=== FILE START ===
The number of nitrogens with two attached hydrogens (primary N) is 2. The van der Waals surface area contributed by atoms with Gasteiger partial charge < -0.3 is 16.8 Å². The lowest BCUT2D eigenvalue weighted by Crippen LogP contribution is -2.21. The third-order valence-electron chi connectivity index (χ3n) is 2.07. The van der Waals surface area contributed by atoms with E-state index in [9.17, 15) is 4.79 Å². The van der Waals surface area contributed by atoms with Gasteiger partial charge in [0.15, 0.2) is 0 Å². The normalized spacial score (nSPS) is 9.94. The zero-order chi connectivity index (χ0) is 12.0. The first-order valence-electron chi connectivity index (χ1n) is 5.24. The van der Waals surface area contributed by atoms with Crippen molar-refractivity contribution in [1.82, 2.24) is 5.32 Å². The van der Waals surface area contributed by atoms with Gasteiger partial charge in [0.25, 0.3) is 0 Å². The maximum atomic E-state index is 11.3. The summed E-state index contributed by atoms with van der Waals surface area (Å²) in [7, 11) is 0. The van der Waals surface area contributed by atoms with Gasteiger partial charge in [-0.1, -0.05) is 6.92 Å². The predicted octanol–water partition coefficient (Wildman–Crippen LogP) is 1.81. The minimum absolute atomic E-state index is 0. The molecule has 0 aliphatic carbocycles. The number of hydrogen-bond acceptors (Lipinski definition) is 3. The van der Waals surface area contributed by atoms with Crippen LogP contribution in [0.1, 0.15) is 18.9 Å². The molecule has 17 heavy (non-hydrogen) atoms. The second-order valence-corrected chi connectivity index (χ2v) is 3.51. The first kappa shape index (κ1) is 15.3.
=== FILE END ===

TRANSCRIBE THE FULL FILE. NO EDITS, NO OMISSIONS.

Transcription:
The number of nitrogens with two attached hydrogens (primary N) is 2. The van der Waals surface area contributed by atoms with Gasteiger partial charge < -0.3 is 16.8 Å². The lowest BCUT2D eigenvalue weighted by Crippen LogP contribution is -2.21. The third-order valence-electron chi connectivity index (χ3n) is 2.07. The van der Waals surface area contributed by atoms with E-state index in [9.17, 15) is 4.79 Å². The van der Waals surface area contributed by atoms with Gasteiger partial charge in [0.15, 0.2) is 0 Å². The normalized spacial score (nSPS) is 9.94. The zero-order chi connectivity index (χ0) is 12.0. The first-order valence-electron chi connectivity index (χ1n) is 5.24. The van der Waals surface area contributed by atoms with Crippen molar-refractivity contribution in [1.82, 2.24) is 5.32 Å². The van der Waals surface area contributed by atoms with Gasteiger partial charge in [0.25, 0.3) is 0 Å². The maximum atomic E-state index is 11.3. The summed E-state index contributed by atoms with van der Waals surface area (Å²) in [7, 11) is 0. The van der Waals surface area contributed by atoms with Gasteiger partial charge in [-0.1, -0.05) is 6.92 Å². The predicted octanol–water partition coefficient (Wildman–Crippen LogP) is 1.81. The minimum absolute atomic E-state index is 0. The molecule has 0 aliphatic carbocycles. The number of hydrogen-bond acceptors (Lipinski definition) is 3. The van der Waals surface area contributed by atoms with Crippen LogP contribution in [0.1, 0.15) is 18.9 Å². The molecule has 17 heavy (non-hydrogen) atoms. The second-order valence-corrected chi connectivity index (χ2v) is 3.51. The first kappa shape index (κ1) is 15.3.